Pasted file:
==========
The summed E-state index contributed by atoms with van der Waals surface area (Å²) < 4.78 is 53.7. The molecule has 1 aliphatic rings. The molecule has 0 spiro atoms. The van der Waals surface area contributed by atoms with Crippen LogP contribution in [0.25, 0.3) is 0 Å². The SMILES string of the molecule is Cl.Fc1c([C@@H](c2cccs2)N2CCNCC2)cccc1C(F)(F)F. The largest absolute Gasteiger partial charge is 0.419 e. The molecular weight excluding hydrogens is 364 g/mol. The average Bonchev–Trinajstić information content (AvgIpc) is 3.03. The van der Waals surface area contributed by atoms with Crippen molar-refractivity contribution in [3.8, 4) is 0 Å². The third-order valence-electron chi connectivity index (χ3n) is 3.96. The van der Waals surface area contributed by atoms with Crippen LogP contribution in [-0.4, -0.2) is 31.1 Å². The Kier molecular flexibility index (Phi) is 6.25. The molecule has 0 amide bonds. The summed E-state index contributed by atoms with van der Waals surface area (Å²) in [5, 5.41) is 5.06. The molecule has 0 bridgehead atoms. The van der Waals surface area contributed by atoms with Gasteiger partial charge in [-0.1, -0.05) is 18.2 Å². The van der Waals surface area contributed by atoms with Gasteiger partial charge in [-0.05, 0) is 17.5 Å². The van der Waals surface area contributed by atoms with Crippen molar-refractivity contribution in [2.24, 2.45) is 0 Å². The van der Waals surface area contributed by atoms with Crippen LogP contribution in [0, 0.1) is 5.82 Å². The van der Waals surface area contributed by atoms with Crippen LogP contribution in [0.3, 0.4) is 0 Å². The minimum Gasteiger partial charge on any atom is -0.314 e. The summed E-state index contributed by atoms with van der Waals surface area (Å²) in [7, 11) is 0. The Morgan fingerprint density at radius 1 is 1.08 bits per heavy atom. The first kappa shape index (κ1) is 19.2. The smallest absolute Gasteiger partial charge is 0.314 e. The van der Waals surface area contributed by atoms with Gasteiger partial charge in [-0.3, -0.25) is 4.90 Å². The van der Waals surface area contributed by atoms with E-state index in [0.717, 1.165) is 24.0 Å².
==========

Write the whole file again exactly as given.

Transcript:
The summed E-state index contributed by atoms with van der Waals surface area (Å²) < 4.78 is 53.7. The molecule has 1 aliphatic rings. The molecule has 0 spiro atoms. The van der Waals surface area contributed by atoms with Crippen LogP contribution in [0.25, 0.3) is 0 Å². The SMILES string of the molecule is Cl.Fc1c([C@@H](c2cccs2)N2CCNCC2)cccc1C(F)(F)F. The largest absolute Gasteiger partial charge is 0.419 e. The molecular weight excluding hydrogens is 364 g/mol. The average Bonchev–Trinajstić information content (AvgIpc) is 3.03. The van der Waals surface area contributed by atoms with Crippen molar-refractivity contribution in [3.8, 4) is 0 Å². The third-order valence-electron chi connectivity index (χ3n) is 3.96. The van der Waals surface area contributed by atoms with Crippen LogP contribution in [-0.4, -0.2) is 31.1 Å². The Kier molecular flexibility index (Phi) is 6.25. The molecule has 0 amide bonds. The summed E-state index contributed by atoms with van der Waals surface area (Å²) in [5, 5.41) is 5.06. The molecule has 0 bridgehead atoms. The van der Waals surface area contributed by atoms with Gasteiger partial charge in [-0.1, -0.05) is 18.2 Å². The van der Waals surface area contributed by atoms with Gasteiger partial charge in [-0.05, 0) is 17.5 Å². The van der Waals surface area contributed by atoms with Crippen molar-refractivity contribution in [2.24, 2.45) is 0 Å². The van der Waals surface area contributed by atoms with Crippen LogP contribution in [0, 0.1) is 5.82 Å². The van der Waals surface area contributed by atoms with Crippen LogP contribution in [0.3, 0.4) is 0 Å². The minimum Gasteiger partial charge on any atom is -0.314 e. The summed E-state index contributed by atoms with van der Waals surface area (Å²) in [7, 11) is 0. The Morgan fingerprint density at radius 1 is 1.08 bits per heavy atom. The first kappa shape index (κ1) is 19.2. The smallest absolute Gasteiger partial charge is 0.314 e. The van der Waals surface area contributed by atoms with Gasteiger partial charge in [-0.3, -0.25) is 4.90 Å². The van der Waals surface area contributed by atoms with E-state index in [0.717, 1.165) is 24.0 Å².